There was a feel-good story tucked inside the Marlins’ dreary loss to the Braves on Tuesday. It came in the top of the ninth when Isaac Galloway — “a guy everybody roots for” in the words of manager Don Mattingly — stepped to the plate as a light drizzle fell at SunTrust Park.
Every player on the Marlins bench, recognizing the significance of the moment, stopped what they were doing and moved to the top step of the dugout to watch. For more than 10 years, the outfielder had toiled relentlessly in the minors without so much as one sniff of the majors, wondering if he would ever get there while dreaming that one day he would.
“Yeah, I thought about it,” Galloway replied later when asked whether he ever thought about calling it quits. “But I’ve loved baseball ever since I was little and this was always my dream. I tried to stick it out for as long as I could. I believe hard work eventually has to pay off.”
Starting in 2008, when the Marlins took the then 18-year-old outfielder from Rancho Cucamonga, California, in the eighth round of the draft, Galloway figured his day would come.
But as the years and seasons passed, it never did.
“When you first get drafted, you feel like you made it,” he said. “I didn’t think it was going to be this long or this hard. But that’s the beauty of baseball. You just really never know.”
Many of his teammates along the way in the minors made it. Christian Yelich did. So did J.T. Realmuto, Marcell Ozuna, Jose Urena and a host of others.
Galloway, though, always remained behind. For 10 years, 947 games and more than 3,400 at bats, he kept hoping, kept riding the busses to small ballparks from the low minors to Triple A.
“I had him a couple of years,” said former Marlins minor-league manager Andy Barkett, who is now the assistant hitting coach for the Boston Red Sox. “We don’t win a [Southern League] championship in 2014 without Isaac Galloway. He played lights out in center field and got some big hits.”
Galloway’s managers, coaches and teammates couldn’t help but like him.
“Tremendous human being,” Barkett said. “First-class kid, the type of kid you’d want to introduce to your daughter.”
Galloway might have played out the rest of his 11th minor-league season at Triple A New Orleans were it not for a series of events that transpired Tuesday.
The Marlins traded veteran outfielder Cameron Maybin to Seattle, and with rookie outfielder Lewis Brinson on the disabled list, the Marlins had an opening to fill on the roster.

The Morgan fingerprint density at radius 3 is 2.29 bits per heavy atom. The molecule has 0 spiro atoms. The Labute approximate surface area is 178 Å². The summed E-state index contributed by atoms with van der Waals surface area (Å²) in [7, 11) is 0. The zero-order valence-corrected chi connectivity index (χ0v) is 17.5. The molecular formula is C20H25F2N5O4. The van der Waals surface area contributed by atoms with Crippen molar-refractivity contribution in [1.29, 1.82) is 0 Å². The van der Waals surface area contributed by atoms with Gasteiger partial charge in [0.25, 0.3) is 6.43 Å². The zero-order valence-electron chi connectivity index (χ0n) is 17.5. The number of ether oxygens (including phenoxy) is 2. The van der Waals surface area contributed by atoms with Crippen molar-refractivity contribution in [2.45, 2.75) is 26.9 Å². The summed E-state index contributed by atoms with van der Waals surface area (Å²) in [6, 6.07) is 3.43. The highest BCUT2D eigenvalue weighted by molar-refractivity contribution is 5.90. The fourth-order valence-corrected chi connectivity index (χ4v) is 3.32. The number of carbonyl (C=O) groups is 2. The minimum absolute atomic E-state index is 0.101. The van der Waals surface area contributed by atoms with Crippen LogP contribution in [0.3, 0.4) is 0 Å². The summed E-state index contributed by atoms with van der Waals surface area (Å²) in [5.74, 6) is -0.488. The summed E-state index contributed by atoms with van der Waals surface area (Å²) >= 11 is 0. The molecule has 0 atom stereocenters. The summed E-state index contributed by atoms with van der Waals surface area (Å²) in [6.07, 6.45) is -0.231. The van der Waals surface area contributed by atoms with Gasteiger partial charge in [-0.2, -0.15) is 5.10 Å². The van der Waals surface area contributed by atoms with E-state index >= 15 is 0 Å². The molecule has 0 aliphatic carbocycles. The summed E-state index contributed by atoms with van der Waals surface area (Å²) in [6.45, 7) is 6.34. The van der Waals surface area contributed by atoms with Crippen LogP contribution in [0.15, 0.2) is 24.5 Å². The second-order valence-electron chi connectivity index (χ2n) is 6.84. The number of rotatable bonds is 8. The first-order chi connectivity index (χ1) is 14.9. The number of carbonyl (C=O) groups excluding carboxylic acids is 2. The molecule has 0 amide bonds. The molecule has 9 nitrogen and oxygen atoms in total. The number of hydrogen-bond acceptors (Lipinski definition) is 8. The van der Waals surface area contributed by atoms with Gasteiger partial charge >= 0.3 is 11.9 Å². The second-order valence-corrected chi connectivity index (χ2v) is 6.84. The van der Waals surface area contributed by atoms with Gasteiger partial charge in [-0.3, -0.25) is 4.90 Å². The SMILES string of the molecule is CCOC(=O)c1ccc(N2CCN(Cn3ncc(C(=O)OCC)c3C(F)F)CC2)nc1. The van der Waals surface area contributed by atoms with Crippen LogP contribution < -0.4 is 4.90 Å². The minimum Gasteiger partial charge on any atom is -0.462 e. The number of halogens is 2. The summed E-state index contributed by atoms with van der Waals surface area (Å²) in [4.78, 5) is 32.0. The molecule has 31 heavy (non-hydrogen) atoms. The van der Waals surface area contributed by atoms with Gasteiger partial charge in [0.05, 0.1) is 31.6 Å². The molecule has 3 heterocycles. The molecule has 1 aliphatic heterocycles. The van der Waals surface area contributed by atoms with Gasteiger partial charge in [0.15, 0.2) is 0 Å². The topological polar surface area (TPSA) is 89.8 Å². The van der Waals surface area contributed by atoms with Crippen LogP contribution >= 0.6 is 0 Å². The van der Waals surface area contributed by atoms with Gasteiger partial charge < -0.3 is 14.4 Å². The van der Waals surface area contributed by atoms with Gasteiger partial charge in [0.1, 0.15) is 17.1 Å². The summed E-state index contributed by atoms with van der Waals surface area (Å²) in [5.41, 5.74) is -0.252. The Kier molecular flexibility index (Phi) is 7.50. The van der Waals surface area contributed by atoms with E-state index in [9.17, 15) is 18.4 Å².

As the Maybin trade was going down at 2 p.m., the Marlins sent word to New Orleans to put Galloway on standby. The Baby Cakes were heading off to play in El Paso, but New Orleans manager Arnie Beyeler told him he wasn’t going.
“The manager called me in and said I wasn’t going to fly with the team, just to hang out,” Galloway said. “He told me something about possibly getting traded and to just hang out.”
At 2:30, Galloway received the news he’d been awaiting for 10 years. He was going to Atlanta to join the Marlins.
“I kind of started crying,” Galloway said. “I never thought I’d have the opportunity to be in the big leagues, just because I’d been through so much in the minors.”
Galloway was late getting to the ballpark. There was a flight delay due to weather. There was an accident that slowed traffic on his drive from the Atlanta airport to the ballpark. But the start of Tuesday’s game was delayed by nearly 90 minutes due to rain, and Galloway finally arrived in about the fifth or sixth inning.
“I don’t remember even getting here, I was so in shock,” he said.
Mattingly sent Galloway out to play left field in the seventh, and in the ninth Galloway — wearing No. 79 — stepped into the batter’s box for the first time.
He took a called strike on the first pitch, then a ball.
Galloway swung at the third pitch, sending a sharp grounder up the middle that appeared bound for center. But Braves shortstop Dansby Swanson made a diving grab, got back on his feet, and threw to first. It would be a close play.
“I just turned to another gear and tried to get there,” Galloway said.
He beat the throw. Safe.
Marlins players hanging by the rail in the dugout erupted in applause. The ball representing Galloway’s first major league hit was thrown back to the dugout for safekeeping and later put in his locker, smudged with infield dirt.
“It goes to my grandma,” Galloway said. “She just meant everything to me, taught me right from wrong.”
According to the Elias Sports Bureau, Galloway played the most minor-league games before making his Marlins debut since Brian Daubach finally reached the majors in 1998 after 965 games in the minors.
Mattingly and others couldn’t contain their joy.
Former Marlins pitcher Tom Koehler, who was Galloway’s teammate in 2009 at Single A Greensboro and is now with the Dodgers, said he couldn’t have been happier.
“I thought it was awesome,” said Koehler, who followed Galloway’s debut from afar. “Very rarely do you see a guy stick with one organization that long, so it’s great to see his hard work and loyalty rewarded.”
Said Mattingly: “This is a kid who battled his way through. Obviously, he loves playing because you don’t do that for 11 years if you don’t love playing this game. Guys who work so hard, they represent to me what’s great about the game.”
For Galloway, it was a beginning, not an end.
“I worked a long time for this,” he said. “It’s worth it. Definitely, definitely worth it.”